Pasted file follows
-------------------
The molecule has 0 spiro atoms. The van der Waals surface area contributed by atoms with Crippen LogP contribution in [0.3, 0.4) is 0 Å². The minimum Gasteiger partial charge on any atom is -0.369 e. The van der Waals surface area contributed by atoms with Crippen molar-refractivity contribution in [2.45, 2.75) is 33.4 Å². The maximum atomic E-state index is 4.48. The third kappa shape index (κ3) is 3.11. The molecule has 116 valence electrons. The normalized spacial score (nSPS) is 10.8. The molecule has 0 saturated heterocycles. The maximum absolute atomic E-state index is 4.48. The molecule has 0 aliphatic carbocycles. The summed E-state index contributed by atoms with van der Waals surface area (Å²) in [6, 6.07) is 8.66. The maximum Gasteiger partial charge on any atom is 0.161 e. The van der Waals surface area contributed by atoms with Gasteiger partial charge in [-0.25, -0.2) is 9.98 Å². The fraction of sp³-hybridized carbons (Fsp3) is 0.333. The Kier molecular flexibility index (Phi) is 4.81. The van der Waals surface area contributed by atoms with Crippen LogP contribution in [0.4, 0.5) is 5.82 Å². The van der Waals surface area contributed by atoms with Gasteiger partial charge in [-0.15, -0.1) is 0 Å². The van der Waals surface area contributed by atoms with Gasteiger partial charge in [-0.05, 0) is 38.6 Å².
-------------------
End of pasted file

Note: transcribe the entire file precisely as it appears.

The molecule has 0 spiro atoms. The van der Waals surface area contributed by atoms with Crippen LogP contribution in [0.3, 0.4) is 0 Å². The minimum Gasteiger partial charge on any atom is -0.369 e. The van der Waals surface area contributed by atoms with Crippen molar-refractivity contribution in [2.45, 2.75) is 33.4 Å². The maximum atomic E-state index is 4.48. The third kappa shape index (κ3) is 3.11. The molecule has 116 valence electrons. The normalized spacial score (nSPS) is 10.8. The molecule has 0 saturated heterocycles. The maximum absolute atomic E-state index is 4.48. The molecule has 0 aliphatic carbocycles. The summed E-state index contributed by atoms with van der Waals surface area (Å²) in [6, 6.07) is 8.66. The maximum Gasteiger partial charge on any atom is 0.161 e. The van der Waals surface area contributed by atoms with Gasteiger partial charge in [-0.25, -0.2) is 9.98 Å². The fraction of sp³-hybridized carbons (Fsp3) is 0.333. The Kier molecular flexibility index (Phi) is 4.81. The van der Waals surface area contributed by atoms with Crippen LogP contribution in [0.4, 0.5) is 5.82 Å². The van der Waals surface area contributed by atoms with Gasteiger partial charge in [-0.15, -0.1) is 0 Å². The van der Waals surface area contributed by atoms with Gasteiger partial charge in [-0.05, 0) is 38.6 Å².